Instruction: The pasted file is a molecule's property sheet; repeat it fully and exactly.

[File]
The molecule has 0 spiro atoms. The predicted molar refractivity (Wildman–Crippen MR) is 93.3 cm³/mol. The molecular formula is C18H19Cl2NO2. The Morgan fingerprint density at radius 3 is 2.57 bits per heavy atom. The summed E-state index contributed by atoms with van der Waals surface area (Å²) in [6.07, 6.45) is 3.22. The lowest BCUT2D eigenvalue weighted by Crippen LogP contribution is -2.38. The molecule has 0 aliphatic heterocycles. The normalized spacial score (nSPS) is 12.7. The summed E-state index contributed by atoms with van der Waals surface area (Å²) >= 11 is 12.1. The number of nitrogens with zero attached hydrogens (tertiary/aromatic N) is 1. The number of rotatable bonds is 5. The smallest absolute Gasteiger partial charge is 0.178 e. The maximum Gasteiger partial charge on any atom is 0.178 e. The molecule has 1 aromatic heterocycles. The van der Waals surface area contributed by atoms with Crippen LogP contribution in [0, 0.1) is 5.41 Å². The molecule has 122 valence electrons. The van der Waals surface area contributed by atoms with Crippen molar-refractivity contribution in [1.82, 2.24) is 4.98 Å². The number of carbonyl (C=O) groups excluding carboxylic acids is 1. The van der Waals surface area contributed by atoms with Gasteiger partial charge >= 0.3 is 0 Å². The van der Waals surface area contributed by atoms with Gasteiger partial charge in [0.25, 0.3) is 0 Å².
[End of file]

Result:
The molecule has 0 spiro atoms. The predicted molar refractivity (Wildman–Crippen MR) is 93.3 cm³/mol. The molecular formula is C18H19Cl2NO2. The Morgan fingerprint density at radius 3 is 2.57 bits per heavy atom. The summed E-state index contributed by atoms with van der Waals surface area (Å²) in [6.07, 6.45) is 3.22. The lowest BCUT2D eigenvalue weighted by Crippen LogP contribution is -2.38. The molecule has 0 aliphatic heterocycles. The normalized spacial score (nSPS) is 12.7. The summed E-state index contributed by atoms with van der Waals surface area (Å²) >= 11 is 12.1. The number of nitrogens with zero attached hydrogens (tertiary/aromatic N) is 1. The number of rotatable bonds is 5. The smallest absolute Gasteiger partial charge is 0.178 e. The maximum Gasteiger partial charge on any atom is 0.178 e. The molecule has 1 aromatic heterocycles. The van der Waals surface area contributed by atoms with Crippen LogP contribution in [0, 0.1) is 5.41 Å². The molecule has 122 valence electrons. The van der Waals surface area contributed by atoms with Crippen molar-refractivity contribution in [1.82, 2.24) is 4.98 Å². The number of carbonyl (C=O) groups excluding carboxylic acids is 1. The van der Waals surface area contributed by atoms with Gasteiger partial charge >= 0.3 is 0 Å². The van der Waals surface area contributed by atoms with Gasteiger partial charge in [0.25, 0.3) is 0 Å².